I lean toward fluoridation but see both sides. I had to vote against it because of the way it was done. “In politics, nothing happens by accident. If it happens, you can bet it was planned that way.” — Franklin D. Roosevelt.
This debate started with a citizen complaint about lack of fluoridation. Water Committee Chair Kelsey Swindler helped put it on the ballot as an “advisory election.” What a break for the pro-fluoride side. This conveniently saved advocates of fluoridation from putting it on the ballot by referendum. This is what you do if you feel strongly about your cause. It is not easy. The chair said she did not want the pro-fluoride side to go to all that trouble. I heard her say it; I was present during the meeting. I was suspicious that city hall wanted to just push this through and voiced this concern. They arranged to have it put on the ballot, but not really. Councilwoman Swindler also told us that the initial cost, $315,000, would be covered by grants.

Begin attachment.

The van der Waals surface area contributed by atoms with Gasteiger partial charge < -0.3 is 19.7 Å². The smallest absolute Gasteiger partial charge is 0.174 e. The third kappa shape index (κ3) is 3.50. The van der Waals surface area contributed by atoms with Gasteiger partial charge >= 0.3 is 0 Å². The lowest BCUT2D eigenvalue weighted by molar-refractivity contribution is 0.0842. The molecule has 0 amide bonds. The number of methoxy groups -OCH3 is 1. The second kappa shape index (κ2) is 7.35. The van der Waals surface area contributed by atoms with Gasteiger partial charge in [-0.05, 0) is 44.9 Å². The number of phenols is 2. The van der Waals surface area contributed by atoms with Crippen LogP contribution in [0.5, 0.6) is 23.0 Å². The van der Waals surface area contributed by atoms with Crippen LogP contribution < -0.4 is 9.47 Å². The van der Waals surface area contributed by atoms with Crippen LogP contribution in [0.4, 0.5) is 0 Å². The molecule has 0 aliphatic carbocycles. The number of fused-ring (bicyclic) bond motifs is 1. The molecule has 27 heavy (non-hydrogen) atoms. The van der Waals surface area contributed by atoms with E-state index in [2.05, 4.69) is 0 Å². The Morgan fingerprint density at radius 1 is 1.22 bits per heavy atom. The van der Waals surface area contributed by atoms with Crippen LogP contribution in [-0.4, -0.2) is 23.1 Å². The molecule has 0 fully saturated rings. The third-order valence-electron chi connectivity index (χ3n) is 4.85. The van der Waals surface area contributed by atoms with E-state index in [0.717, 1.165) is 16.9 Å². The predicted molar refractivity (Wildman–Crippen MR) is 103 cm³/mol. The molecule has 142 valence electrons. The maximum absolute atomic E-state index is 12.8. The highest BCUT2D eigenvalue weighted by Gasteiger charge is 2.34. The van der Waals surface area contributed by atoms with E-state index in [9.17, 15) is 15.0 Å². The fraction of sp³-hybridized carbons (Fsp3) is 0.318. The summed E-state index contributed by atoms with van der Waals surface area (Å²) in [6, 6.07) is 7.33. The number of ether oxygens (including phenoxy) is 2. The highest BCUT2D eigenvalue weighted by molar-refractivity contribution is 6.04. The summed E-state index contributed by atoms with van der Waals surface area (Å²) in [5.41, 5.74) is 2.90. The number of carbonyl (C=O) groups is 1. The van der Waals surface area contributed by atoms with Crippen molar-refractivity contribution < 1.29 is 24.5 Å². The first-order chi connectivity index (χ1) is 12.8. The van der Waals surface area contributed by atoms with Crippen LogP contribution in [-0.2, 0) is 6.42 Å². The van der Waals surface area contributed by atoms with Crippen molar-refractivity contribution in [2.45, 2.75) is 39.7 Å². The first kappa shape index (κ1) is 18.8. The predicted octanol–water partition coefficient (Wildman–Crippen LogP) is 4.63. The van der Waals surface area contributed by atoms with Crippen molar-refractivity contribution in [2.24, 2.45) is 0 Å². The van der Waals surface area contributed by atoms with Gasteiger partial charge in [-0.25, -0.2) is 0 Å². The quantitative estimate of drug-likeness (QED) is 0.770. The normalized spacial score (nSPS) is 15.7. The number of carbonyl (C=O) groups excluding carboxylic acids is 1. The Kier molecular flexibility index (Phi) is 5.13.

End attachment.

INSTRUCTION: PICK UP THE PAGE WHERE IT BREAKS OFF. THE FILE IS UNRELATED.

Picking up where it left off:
After this advisory election passed, it was revealed that grants would not be available. Without grants, it appeared to be a dead issue, but no, Councilwoman Swindler and others found money in the water fund!
Tax and spend, or in this case if you have it, spend it. Would fluoridation have passed if it were by binding referendum and we knew the cost up front? Why didn’t pro-fluoride advocates mount a referendum before now?
Thanks to City Hall, they did not have to go to all that trouble.